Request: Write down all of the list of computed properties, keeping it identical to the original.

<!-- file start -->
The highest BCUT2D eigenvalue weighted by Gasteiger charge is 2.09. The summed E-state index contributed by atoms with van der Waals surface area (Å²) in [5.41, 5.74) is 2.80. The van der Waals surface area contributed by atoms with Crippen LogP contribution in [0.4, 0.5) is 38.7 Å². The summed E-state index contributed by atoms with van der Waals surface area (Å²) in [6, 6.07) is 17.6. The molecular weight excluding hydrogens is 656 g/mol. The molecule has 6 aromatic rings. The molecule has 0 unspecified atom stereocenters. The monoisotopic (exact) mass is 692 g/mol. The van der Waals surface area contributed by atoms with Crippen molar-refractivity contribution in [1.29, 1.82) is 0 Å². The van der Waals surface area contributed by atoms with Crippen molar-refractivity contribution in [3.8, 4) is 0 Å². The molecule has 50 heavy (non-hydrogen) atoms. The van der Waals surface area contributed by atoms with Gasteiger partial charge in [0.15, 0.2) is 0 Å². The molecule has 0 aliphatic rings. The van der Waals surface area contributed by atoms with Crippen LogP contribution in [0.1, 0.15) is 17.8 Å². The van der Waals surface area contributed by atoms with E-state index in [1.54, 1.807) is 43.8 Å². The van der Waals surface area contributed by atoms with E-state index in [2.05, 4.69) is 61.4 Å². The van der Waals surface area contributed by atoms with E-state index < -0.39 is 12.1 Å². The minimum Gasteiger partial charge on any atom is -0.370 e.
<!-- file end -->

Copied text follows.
The highest BCUT2D eigenvalue weighted by Gasteiger charge is 2.09. The summed E-state index contributed by atoms with van der Waals surface area (Å²) in [5.41, 5.74) is 2.80. The van der Waals surface area contributed by atoms with Crippen LogP contribution in [0.4, 0.5) is 38.7 Å². The summed E-state index contributed by atoms with van der Waals surface area (Å²) in [6, 6.07) is 17.6. The molecular weight excluding hydrogens is 656 g/mol. The molecule has 6 aromatic rings. The molecule has 0 unspecified atom stereocenters. The monoisotopic (exact) mass is 692 g/mol. The van der Waals surface area contributed by atoms with Crippen molar-refractivity contribution in [1.29, 1.82) is 0 Å². The van der Waals surface area contributed by atoms with Crippen molar-refractivity contribution in [3.8, 4) is 0 Å². The molecule has 50 heavy (non-hydrogen) atoms. The van der Waals surface area contributed by atoms with Gasteiger partial charge in [0.15, 0.2) is 0 Å². The molecule has 0 aliphatic rings. The van der Waals surface area contributed by atoms with Crippen LogP contribution in [0.1, 0.15) is 17.8 Å². The van der Waals surface area contributed by atoms with E-state index in [1.54, 1.807) is 43.8 Å². The van der Waals surface area contributed by atoms with E-state index in [2.05, 4.69) is 61.4 Å². The van der Waals surface area contributed by atoms with E-state index < -0.39 is 12.1 Å². The minimum Gasteiger partial charge on any atom is -0.370 e.